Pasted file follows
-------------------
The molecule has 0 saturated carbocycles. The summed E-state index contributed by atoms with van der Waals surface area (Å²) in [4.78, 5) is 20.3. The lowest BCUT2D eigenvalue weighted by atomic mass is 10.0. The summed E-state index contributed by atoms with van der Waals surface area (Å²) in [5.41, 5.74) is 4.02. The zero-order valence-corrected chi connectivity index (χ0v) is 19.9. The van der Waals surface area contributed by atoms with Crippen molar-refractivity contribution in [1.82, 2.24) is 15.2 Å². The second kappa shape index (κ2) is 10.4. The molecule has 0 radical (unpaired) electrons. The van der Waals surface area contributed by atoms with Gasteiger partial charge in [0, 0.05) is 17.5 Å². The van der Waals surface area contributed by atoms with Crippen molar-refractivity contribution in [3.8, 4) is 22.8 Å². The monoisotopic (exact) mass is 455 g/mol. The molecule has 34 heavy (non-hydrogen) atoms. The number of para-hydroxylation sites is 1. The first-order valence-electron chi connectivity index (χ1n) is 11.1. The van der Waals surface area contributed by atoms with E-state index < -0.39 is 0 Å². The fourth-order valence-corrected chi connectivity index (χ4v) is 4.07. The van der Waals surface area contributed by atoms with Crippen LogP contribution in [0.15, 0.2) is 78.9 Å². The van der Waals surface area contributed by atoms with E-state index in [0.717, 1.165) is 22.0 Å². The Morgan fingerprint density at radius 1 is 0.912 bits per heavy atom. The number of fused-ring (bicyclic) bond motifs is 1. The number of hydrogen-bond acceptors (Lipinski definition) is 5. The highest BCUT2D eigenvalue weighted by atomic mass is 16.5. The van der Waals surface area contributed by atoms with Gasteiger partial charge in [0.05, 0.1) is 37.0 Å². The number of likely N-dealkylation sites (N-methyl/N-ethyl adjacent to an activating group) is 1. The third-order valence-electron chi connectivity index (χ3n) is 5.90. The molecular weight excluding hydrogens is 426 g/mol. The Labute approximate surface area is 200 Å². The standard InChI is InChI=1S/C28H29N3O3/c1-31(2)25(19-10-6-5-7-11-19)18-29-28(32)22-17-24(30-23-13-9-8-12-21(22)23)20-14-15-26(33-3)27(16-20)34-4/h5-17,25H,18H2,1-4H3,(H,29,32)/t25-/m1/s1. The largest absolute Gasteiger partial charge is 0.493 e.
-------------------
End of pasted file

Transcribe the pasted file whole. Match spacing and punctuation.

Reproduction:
The molecule has 0 saturated carbocycles. The summed E-state index contributed by atoms with van der Waals surface area (Å²) in [4.78, 5) is 20.3. The lowest BCUT2D eigenvalue weighted by atomic mass is 10.0. The summed E-state index contributed by atoms with van der Waals surface area (Å²) in [5.41, 5.74) is 4.02. The zero-order valence-corrected chi connectivity index (χ0v) is 19.9. The van der Waals surface area contributed by atoms with Crippen molar-refractivity contribution in [1.82, 2.24) is 15.2 Å². The second kappa shape index (κ2) is 10.4. The molecule has 0 radical (unpaired) electrons. The van der Waals surface area contributed by atoms with Gasteiger partial charge in [0, 0.05) is 17.5 Å². The van der Waals surface area contributed by atoms with Crippen molar-refractivity contribution in [3.8, 4) is 22.8 Å². The monoisotopic (exact) mass is 455 g/mol. The molecule has 34 heavy (non-hydrogen) atoms. The number of para-hydroxylation sites is 1. The first-order valence-electron chi connectivity index (χ1n) is 11.1. The van der Waals surface area contributed by atoms with E-state index < -0.39 is 0 Å². The fourth-order valence-corrected chi connectivity index (χ4v) is 4.07. The van der Waals surface area contributed by atoms with Crippen LogP contribution in [0.15, 0.2) is 78.9 Å². The van der Waals surface area contributed by atoms with E-state index in [0.717, 1.165) is 22.0 Å². The Morgan fingerprint density at radius 1 is 0.912 bits per heavy atom. The number of fused-ring (bicyclic) bond motifs is 1. The number of hydrogen-bond acceptors (Lipinski definition) is 5. The highest BCUT2D eigenvalue weighted by atomic mass is 16.5. The van der Waals surface area contributed by atoms with Gasteiger partial charge in [0.05, 0.1) is 37.0 Å². The number of likely N-dealkylation sites (N-methyl/N-ethyl adjacent to an activating group) is 1. The third-order valence-electron chi connectivity index (χ3n) is 5.90. The molecular weight excluding hydrogens is 426 g/mol. The Labute approximate surface area is 200 Å². The standard InChI is InChI=1S/C28H29N3O3/c1-31(2)25(19-10-6-5-7-11-19)18-29-28(32)22-17-24(30-23-13-9-8-12-21(22)23)20-14-15-26(33-3)27(16-20)34-4/h5-17,25H,18H2,1-4H3,(H,29,32)/t25-/m1/s1. The largest absolute Gasteiger partial charge is 0.493 e.